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Holden v. Holden

SUPERIOR COURT OF NEW JERSEY APPELLATE DIVISION


October 28, 2010

JAMES KENNETH HOLDEN, PLAINTIFF-APPELLANT,
v.
DRINA ARCHER HOLDEN, DEFENDANT-RESPONDENT.

On appeal from the Superior Court of New Jersey, Chancery Division, Family Part, Essex County, Docket No. FM-07-2230-00.

Per curiam.

NOT FOR PUBLICATION WITHOUT THE APPROVAL OF THE APPELLATE DIVISION

Submitted: October 6, 2010

Before Judges Axelrad and Lihotz.

In this post-judgment matrimonial manner, plaintiff James Holden (father) appeals from the child support award contained in the September 30, 2009 and November 2, 2009 orders of the Family Part. We affirm in part, and reverse and remand in part.

Pursuant to the parties' property settlement agreement, (PSA), incorporated in their May 25, 2004 final judgment of divorce, defendant Drina Holden (mother) was designated primary residential parent of their two sons, then ten and six years old. The PSA provided, in part, that father would pay $1,600 per month in child support pursuant to the Child Support Guidelines (guidelines), see Child Support Guidelines, Pressler & Verniero, Current N.J. Court Rules, Appendix IX-A to R. 5:6A at 2429 (2011), and mother would waive alimony.*fn1

In 2007, father moved to Dubai to pursue an employment opportunity. In September 2007, father filed a motion to modify parenting time and custody, pursuant to which the court entered orders requiring a plenary hearing as to support, and setting forth a discovery schedule. On August 11, 2009, the parties entered into a consent order, memorialized on September 10, 2009, which modified their PSA so father would become the primary custodial parent of their eldest son and he would relocate with father to Dubai, and leaving the support determination, as of September l, 2007, to the court. Father also paid $25,000 towards potential child support arrears, without prejudice.

The parties submitted their positions and case information statements (CIS) to the court. Father submitted an August l9, 2009 letter from his employer that he earned $240,454.91 annually. Father's listed monthly expenses were $19,538, which included his $1,600 support obligation, a $7,400 tax reserve, and a $5,000 debt service against $1,154,119 in outstanding judgments and debts, including state and federal taxes from 1997 through 2002.*fn2 As father's CIS was prepared prior to his eldest son's relocation, it did not include expenses pertaining to him. The attorney's submission represented, without documentation, that father's gross annual income for 2007 was $208,890 and for 2008 was $240,484. He further represented that father was not paying federal or state taxes but father anticipated addressing his existing and future liabilities and becoming current. The attorney estimated father's tax bracket to be between 25% and 28%, resulting in an average annual tax liability on his current income of $63,721 and net income of $176,825 annually. The submission further stated, without documentation, that father anticipated annual expenditures of approximately $20,000 for private tutors for his son, who had fallen behind in school, and $27,247 for private school tuition and associated costs. The submission also urged the court to consider father's obligation under the consent order to finance his son's roundtrip tickets to and from Dubai, which he anticipated being a minimum of three times a year at $1,800 per roundtrip.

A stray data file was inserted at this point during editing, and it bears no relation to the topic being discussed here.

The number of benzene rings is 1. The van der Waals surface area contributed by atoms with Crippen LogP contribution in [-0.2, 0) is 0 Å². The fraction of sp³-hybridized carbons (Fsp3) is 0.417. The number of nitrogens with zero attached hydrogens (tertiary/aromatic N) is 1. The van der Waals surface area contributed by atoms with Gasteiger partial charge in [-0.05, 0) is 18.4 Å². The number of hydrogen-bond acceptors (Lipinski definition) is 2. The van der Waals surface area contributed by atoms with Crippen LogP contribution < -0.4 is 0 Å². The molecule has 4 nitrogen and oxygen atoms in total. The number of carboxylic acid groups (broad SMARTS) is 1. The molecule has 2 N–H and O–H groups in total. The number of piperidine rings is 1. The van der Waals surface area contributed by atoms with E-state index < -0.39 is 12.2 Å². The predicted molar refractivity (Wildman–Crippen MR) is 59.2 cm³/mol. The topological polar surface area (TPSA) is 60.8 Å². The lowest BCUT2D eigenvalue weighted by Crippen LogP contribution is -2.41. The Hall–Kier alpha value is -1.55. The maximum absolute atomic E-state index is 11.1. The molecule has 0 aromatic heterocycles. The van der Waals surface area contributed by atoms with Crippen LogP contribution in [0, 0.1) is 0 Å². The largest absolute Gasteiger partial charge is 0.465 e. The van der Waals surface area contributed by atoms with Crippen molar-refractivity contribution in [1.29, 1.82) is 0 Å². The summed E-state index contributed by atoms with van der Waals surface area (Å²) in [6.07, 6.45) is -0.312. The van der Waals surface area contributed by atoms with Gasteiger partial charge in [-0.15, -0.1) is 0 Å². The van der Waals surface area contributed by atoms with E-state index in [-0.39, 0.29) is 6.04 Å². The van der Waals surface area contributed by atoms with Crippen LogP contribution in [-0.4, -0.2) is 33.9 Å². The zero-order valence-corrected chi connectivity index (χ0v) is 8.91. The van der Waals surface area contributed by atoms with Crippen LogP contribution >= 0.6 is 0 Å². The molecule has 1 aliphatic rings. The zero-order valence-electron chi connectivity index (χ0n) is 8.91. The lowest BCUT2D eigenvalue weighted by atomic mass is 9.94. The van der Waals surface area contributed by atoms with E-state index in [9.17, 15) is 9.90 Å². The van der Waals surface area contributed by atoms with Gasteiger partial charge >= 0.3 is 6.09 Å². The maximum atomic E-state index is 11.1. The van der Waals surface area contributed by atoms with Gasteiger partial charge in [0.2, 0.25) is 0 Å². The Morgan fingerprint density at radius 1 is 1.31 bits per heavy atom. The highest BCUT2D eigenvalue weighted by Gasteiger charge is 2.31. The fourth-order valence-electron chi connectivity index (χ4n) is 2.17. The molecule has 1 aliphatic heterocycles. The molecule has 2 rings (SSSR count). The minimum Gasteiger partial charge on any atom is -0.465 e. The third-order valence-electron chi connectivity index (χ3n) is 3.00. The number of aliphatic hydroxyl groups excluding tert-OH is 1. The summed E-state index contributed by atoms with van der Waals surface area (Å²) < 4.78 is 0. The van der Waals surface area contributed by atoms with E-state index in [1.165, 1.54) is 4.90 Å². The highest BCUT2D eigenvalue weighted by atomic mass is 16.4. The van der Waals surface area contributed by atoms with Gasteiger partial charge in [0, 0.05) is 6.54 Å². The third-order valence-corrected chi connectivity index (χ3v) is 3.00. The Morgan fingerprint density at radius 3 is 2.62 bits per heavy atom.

Father also obtained a vocational expert report concluding that mother was "underemployed" as an office manager for a nonprofit entity earning $15 per hour, extrapolated to a gross annual salary of $31,200 for a forty-hour week. The expert opined that forty-nine-year-old mother had the immediate ability to earn gross annual income of $60,000 to $72,000, based on her educational credentials and work experience. Based on father's gross annual income at $208,890 for 2007 and $240,454 for both 2008 and 2009, and mother's imputed gross annual income of $72,000 for each of the three years, father submitted calculations and posited his child support under the guidelines alone at $401 weekly or $1,724 monthly for 2007, and $417 weekly or $1,793 monthly for both 2008 and 2009. Recognizing the parties' combined net income exceeded $187,200 annually, father urged that after consideration of the criteria contained in N.J.S.A. 2A:34-23a, he should have paid a total of $3,000 monthly in child support for both children, resulting in an additional obligation of $33,600 for the past two years commencing September 1, 2007. See Pressler & Verniero, supra, Appendix IX-A(20). Father further calculated his prospective child support under the guidelines, based on each party having one child, to be $207 weekly ($315-$108) or $890 monthly. Father posited that consideration of the statutory criteria should result in his prospective total support obligation for their younger son to be $2,000 monthly.